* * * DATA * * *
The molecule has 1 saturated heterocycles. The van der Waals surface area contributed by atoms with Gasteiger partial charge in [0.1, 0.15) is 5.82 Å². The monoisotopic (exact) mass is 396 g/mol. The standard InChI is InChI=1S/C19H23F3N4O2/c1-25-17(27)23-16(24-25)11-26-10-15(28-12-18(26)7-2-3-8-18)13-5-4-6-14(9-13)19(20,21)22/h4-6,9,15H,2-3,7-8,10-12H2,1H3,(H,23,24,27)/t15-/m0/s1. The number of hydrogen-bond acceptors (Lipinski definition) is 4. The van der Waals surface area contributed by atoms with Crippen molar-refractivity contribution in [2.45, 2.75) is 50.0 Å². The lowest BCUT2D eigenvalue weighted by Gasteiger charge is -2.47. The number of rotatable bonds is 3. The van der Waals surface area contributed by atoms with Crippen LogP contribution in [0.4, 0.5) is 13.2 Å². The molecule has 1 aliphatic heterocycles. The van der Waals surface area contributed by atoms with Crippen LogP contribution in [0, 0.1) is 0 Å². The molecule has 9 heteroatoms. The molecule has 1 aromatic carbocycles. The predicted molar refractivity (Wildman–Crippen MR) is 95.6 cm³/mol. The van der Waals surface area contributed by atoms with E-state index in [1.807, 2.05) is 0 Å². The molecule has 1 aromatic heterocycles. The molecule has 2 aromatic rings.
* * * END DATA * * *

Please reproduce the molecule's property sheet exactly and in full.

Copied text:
The molecule has 1 saturated heterocycles. The van der Waals surface area contributed by atoms with Gasteiger partial charge in [0.1, 0.15) is 5.82 Å². The monoisotopic (exact) mass is 396 g/mol. The standard InChI is InChI=1S/C19H23F3N4O2/c1-25-17(27)23-16(24-25)11-26-10-15(28-12-18(26)7-2-3-8-18)13-5-4-6-14(9-13)19(20,21)22/h4-6,9,15H,2-3,7-8,10-12H2,1H3,(H,23,24,27)/t15-/m0/s1. The number of hydrogen-bond acceptors (Lipinski definition) is 4. The van der Waals surface area contributed by atoms with Crippen molar-refractivity contribution in [2.45, 2.75) is 50.0 Å². The lowest BCUT2D eigenvalue weighted by Gasteiger charge is -2.47. The number of rotatable bonds is 3. The van der Waals surface area contributed by atoms with Crippen LogP contribution in [0.4, 0.5) is 13.2 Å². The molecule has 1 aliphatic heterocycles. The van der Waals surface area contributed by atoms with Crippen LogP contribution in [0, 0.1) is 0 Å². The molecule has 9 heteroatoms. The molecule has 1 aromatic carbocycles. The predicted molar refractivity (Wildman–Crippen MR) is 95.6 cm³/mol. The van der Waals surface area contributed by atoms with E-state index in [1.807, 2.05) is 0 Å². The molecule has 1 aromatic heterocycles. The molecule has 2 aromatic rings.